Resaca, May 13-15 (3,000); New Hope Church, May 25 (1,000); Pickett's Mills, May 27 (1,900); Dallas, May 28-31 (1,800); Adairsville, Cassville, Rome Cross Roads, etc.Atlanta Campaign, Ga Killed 4,423 Wounded 22,822 Missing 4,442   Total 31,687 1,458 7,436 405 9,299 June 1-30 Includes Dallas, June 1-4 (900); Pine Mountain, June 14-19 (1,100); Culp's House, June 22 (700); Kenesaw Mountain, June 20-30 (1,200); Assault on Kenesaw, June 27 (3,000); Lattimore's Mill; Powder Springs, etc.Atlanta Campaign, Ga 1,125 5,740 665 7,530 July 1-31 Includes Nickajack Creek, July 2-5 (450); Chattahoochie, July 6-10 (850); Peach Tree Creek, July 20 (2,200); Atlanta, July 21, 22 (4,200); Ezra Chapel, July 28 (850); and others.Atlanta Campaign, Ga 1,110 5,915 2,694 9,719 Aug. 1-31 Includes Utoy Creek, Aug. 5, 6 (800); and Siege of Atlanta.Atlanta Campaign, Ga 453 2,318 466 3,237 Sept. 1 Jonesboro and Lovejoy's Station.Atlanta Campaign, Ga 277 1,413 212 1,902
William Tecumseh Sherman, Memoirs of General William T. Sherman ., volume 2, Chapter 16: Atlanta campaign-battles about Kenesaw Mountain. June, 1864. (search)
out five miles southeast of where I was, but this was nothing unusual, for at the same moment there was firing along our lines full ten miles in extent. Early the next day (23d) I rode down to the Kulp house, which was on a road leading from Powder Springs to Marietta, about three miles distant from the latter. On the way I passed through General Butterfield's division of Hooker's corps, which I learned had not been engaged at all in the battle of the day before; then I rode along Geary's and m; and the same day General T. J. Wood's division took a hill, which the enemy assaulted three times at night without success, leaving more than a hundred dead on the ground. Yesterday the extreme right (Hooker and Schofield) advanced on the Powder Springs road to within three miles of Marietta. The enemy made a strong effort to drive them away, but failed signally, leaving more than two hundred dead on the field. Our lines are now in close contact, and the fighting is incessant, with a good
William Tecumseh Sherman, Memoirs of General William T. Sherman ., volume 2, chapter 19 (search)
and was terribly angry at the cautious pursuit by Garrard's cavalry, and even by the head of our infantry columns. But Johnston had in advance cleared and multiplied his roads, whereas ours had to cross at right angles from the direction of Powder Springs toward Marietta, producing delay and confusion. By night Thomas's head of column ran up against a strong rear-guard intrenched at Smyrna camp-ground. six miles below Marietta, and there on the next day we celebrated our Fourth of July, by athening the several points for the proposed passage of the Chattahoochee, in increasing the number and capacity of the bridges, rearranging the garrisons to our rear, and in bringing forward supplies. On the 15th General Stoneman got back to Powder Springs, and was ordered to replace General Blair at Turner's Ferry, and Blair, with the Seventeenth Corps, was ordered up to Roswell to join McPherson. On the 17th we began the general movement against Atlanta, Thomas crossing the Chattahoochee a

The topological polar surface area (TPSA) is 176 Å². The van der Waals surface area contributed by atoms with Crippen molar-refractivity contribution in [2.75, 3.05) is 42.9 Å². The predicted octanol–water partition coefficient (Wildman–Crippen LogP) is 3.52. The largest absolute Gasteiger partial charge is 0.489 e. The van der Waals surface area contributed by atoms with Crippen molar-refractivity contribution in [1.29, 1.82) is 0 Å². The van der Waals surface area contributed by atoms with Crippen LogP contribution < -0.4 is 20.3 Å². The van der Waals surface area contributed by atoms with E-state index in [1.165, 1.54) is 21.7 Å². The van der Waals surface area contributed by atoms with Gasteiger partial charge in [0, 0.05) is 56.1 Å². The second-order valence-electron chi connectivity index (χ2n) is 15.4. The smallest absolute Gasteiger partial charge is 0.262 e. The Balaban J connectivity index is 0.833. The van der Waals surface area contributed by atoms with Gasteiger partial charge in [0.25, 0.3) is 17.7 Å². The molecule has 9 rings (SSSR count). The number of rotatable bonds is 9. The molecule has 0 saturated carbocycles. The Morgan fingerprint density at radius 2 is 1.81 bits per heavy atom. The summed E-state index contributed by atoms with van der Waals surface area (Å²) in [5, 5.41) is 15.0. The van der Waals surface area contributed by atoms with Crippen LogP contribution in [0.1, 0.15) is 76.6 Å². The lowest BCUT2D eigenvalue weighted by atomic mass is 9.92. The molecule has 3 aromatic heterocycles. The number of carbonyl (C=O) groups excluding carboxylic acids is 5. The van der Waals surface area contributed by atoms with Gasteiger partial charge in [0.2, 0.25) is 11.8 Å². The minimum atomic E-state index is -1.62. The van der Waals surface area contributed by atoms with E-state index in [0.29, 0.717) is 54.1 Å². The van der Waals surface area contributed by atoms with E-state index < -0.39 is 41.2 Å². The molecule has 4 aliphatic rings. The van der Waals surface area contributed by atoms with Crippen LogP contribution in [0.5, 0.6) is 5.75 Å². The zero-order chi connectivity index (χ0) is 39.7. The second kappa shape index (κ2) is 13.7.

William Tecumseh Sherman, Memoirs of General William T. Sherman ., volume 2, chapter 21 (search)
ected signs of activity on the part of the enemy. On the 21st Hood shifted his army across from the Macon road, at Lovejoy's, to the West Point road, at Palmetto Station, and his cavalry appeared on the west side of the Chattahoochee, toward Powder Springs; thus, as it were, stepping aside, and opening wide the door for us to enter Central Georgia. I inferred, however, that his real purpose was to assume the offensive against our railroads, and on the 24th a heavy force of cavalry from Mississalmetto Station. I could not get spies to penetrate his camps, but on the 1st of October I was satisfied that the bulk of his infantry was at and across the Chattahoochee River, near Campbellton, and that his cavalry was on the west side, at Powder Springs. On that day I telegraphed to General Grant: Hood is evidently across the Chattahoochee, below Sweetwater. If he tries to get on our road, this side of the Etowah, I shall attack him; but if he goes to the Selma & Talladega road, why w
about Palmetto Station. He also threw a pontoon-bridge across the Chattahoochee, and sent cavalry detachments to the west, in the direction of Carrolton and Powder Springs. About the same time President Davis visited Macon and his army at Palmetto, and made harangues referring to an active campaign against us. Hood still remainbout the first of October, some of the enemy's cavalry made their appearance on the west of the Chattahoochee, and one of his infantry corps was reported near Powder Springs; and I received authentic intelligence that the rest of his infantry was crossing to the west of the Chattahoochee. I at once made my orders that Atlanta andrps encamped in the vicinity of Dallas. On the following day, the Seventeenth corps moved to Lost Mountain, while the Fifteenth proceeded in the direction of Powder Springs. The movement continued, and the whole command reached Smyrna camp-ground on the afternoon of the fifth, and went into position, facing westward, Seventeen
William Boynton, Sherman's Historical Raid, Chapter 9: (search)
in the expected confusion of his crossing the Chattahoochee, a broad and deep river then to his rear. Ordering every part of the army to pursue vigorously on the morning of the 3d of July, I rode into Marietta, just quitted by the rebel rear guard, and was terribly angry at the cautious pursuit by Garrard's cavalry, and even by the head of our infantry columns. But Johnston had in advance cleared and multiplied his roads; whereas ours had to cross at right angles from the direction of Powder Springs toward Marietta, producing delay and confusion. By night Thomas' head of column ran up against a strong rear guard intrenched at Smyrna camp ground, six miles below Marietta, and there, on the next day, we celebrated our Fourth of July, by a noisy but not a desperate battle, designed chiefly to hold the enemy there till Generals McPherson and Schofield could get well into position below him, near the Chattahoochee crossings. It was here that General Noyes, late Governor of Ohio, lost h